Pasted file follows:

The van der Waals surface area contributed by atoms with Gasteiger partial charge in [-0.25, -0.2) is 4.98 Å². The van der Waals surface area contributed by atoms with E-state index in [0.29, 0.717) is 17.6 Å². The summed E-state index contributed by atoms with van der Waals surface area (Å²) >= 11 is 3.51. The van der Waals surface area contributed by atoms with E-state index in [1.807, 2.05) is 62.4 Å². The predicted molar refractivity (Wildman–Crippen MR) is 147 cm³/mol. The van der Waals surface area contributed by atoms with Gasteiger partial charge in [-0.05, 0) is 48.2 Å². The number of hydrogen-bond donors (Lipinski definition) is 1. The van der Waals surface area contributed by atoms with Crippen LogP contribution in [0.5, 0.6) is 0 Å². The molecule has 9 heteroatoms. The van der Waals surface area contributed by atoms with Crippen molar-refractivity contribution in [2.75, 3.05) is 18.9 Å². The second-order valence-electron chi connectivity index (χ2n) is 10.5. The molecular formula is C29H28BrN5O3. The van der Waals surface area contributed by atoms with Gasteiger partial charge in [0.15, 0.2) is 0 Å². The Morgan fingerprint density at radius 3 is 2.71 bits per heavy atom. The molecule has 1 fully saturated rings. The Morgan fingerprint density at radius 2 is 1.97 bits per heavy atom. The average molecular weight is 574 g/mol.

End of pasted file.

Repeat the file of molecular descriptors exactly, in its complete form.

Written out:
The van der Waals surface area contributed by atoms with Gasteiger partial charge in [-0.25, -0.2) is 4.98 Å². The van der Waals surface area contributed by atoms with E-state index in [0.29, 0.717) is 17.6 Å². The summed E-state index contributed by atoms with van der Waals surface area (Å²) >= 11 is 3.51. The van der Waals surface area contributed by atoms with E-state index in [1.807, 2.05) is 62.4 Å². The predicted molar refractivity (Wildman–Crippen MR) is 147 cm³/mol. The van der Waals surface area contributed by atoms with Gasteiger partial charge in [-0.05, 0) is 48.2 Å². The number of hydrogen-bond donors (Lipinski definition) is 1. The van der Waals surface area contributed by atoms with Crippen LogP contribution in [0.5, 0.6) is 0 Å². The molecule has 9 heteroatoms. The van der Waals surface area contributed by atoms with Crippen molar-refractivity contribution in [2.75, 3.05) is 18.9 Å². The second-order valence-electron chi connectivity index (χ2n) is 10.5. The molecular formula is C29H28BrN5O3. The van der Waals surface area contributed by atoms with Gasteiger partial charge in [0.15, 0.2) is 0 Å². The Morgan fingerprint density at radius 3 is 2.71 bits per heavy atom. The molecule has 1 fully saturated rings. The Morgan fingerprint density at radius 2 is 1.97 bits per heavy atom. The average molecular weight is 574 g/mol.